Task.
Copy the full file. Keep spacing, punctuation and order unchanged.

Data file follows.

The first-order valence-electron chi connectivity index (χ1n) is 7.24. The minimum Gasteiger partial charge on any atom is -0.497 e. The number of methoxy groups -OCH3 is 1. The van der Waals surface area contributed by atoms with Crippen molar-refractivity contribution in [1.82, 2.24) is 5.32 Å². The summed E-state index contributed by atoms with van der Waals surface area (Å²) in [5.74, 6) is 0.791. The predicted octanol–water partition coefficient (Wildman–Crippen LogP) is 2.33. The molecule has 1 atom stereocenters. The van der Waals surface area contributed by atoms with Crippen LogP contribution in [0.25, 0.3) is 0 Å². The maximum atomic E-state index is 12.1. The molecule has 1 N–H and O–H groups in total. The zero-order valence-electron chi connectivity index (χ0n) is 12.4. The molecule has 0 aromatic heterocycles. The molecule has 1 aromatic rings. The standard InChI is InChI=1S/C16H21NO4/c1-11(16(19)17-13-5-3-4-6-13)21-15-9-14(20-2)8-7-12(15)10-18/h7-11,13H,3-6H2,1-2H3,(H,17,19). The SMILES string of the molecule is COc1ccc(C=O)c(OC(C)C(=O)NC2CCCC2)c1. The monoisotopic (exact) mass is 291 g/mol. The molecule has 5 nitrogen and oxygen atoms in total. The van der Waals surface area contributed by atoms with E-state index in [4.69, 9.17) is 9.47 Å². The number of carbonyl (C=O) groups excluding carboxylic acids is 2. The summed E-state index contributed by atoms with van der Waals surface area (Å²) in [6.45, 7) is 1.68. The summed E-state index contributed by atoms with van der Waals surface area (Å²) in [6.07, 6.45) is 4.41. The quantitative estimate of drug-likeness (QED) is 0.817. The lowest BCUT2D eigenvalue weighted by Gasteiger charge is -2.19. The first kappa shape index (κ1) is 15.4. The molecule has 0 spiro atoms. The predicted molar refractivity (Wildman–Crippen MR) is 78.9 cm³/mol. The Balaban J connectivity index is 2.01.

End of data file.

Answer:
The first-order valence-electron chi connectivity index (χ1n) is 7.24. The minimum Gasteiger partial charge on any atom is -0.497 e. The number of methoxy groups -OCH3 is 1. The van der Waals surface area contributed by atoms with Crippen molar-refractivity contribution in [1.82, 2.24) is 5.32 Å². The summed E-state index contributed by atoms with van der Waals surface area (Å²) in [5.74, 6) is 0.791. The predicted octanol–water partition coefficient (Wildman–Crippen LogP) is 2.33. The molecule has 1 atom stereocenters. The van der Waals surface area contributed by atoms with Crippen LogP contribution in [0.25, 0.3) is 0 Å². The maximum atomic E-state index is 12.1. The molecule has 1 N–H and O–H groups in total. The zero-order valence-electron chi connectivity index (χ0n) is 12.4. The molecule has 0 aromatic heterocycles. The molecule has 1 aromatic rings. The standard InChI is InChI=1S/C16H21NO4/c1-11(16(19)17-13-5-3-4-6-13)21-15-9-14(20-2)8-7-12(15)10-18/h7-11,13H,3-6H2,1-2H3,(H,17,19). The SMILES string of the molecule is COc1ccc(C=O)c(OC(C)C(=O)NC2CCCC2)c1. The monoisotopic (exact) mass is 291 g/mol. The molecule has 5 nitrogen and oxygen atoms in total. The van der Waals surface area contributed by atoms with E-state index in [4.69, 9.17) is 9.47 Å². The number of carbonyl (C=O) groups excluding carboxylic acids is 2. The summed E-state index contributed by atoms with van der Waals surface area (Å²) in [6.45, 7) is 1.68. The summed E-state index contributed by atoms with van der Waals surface area (Å²) in [6.07, 6.45) is 4.41. The quantitative estimate of drug-likeness (QED) is 0.817. The lowest BCUT2D eigenvalue weighted by Gasteiger charge is -2.19. The first kappa shape index (κ1) is 15.4. The molecule has 0 spiro atoms. The predicted molar refractivity (Wildman–Crippen MR) is 78.9 cm³/mol. The Balaban J connectivity index is 2.01.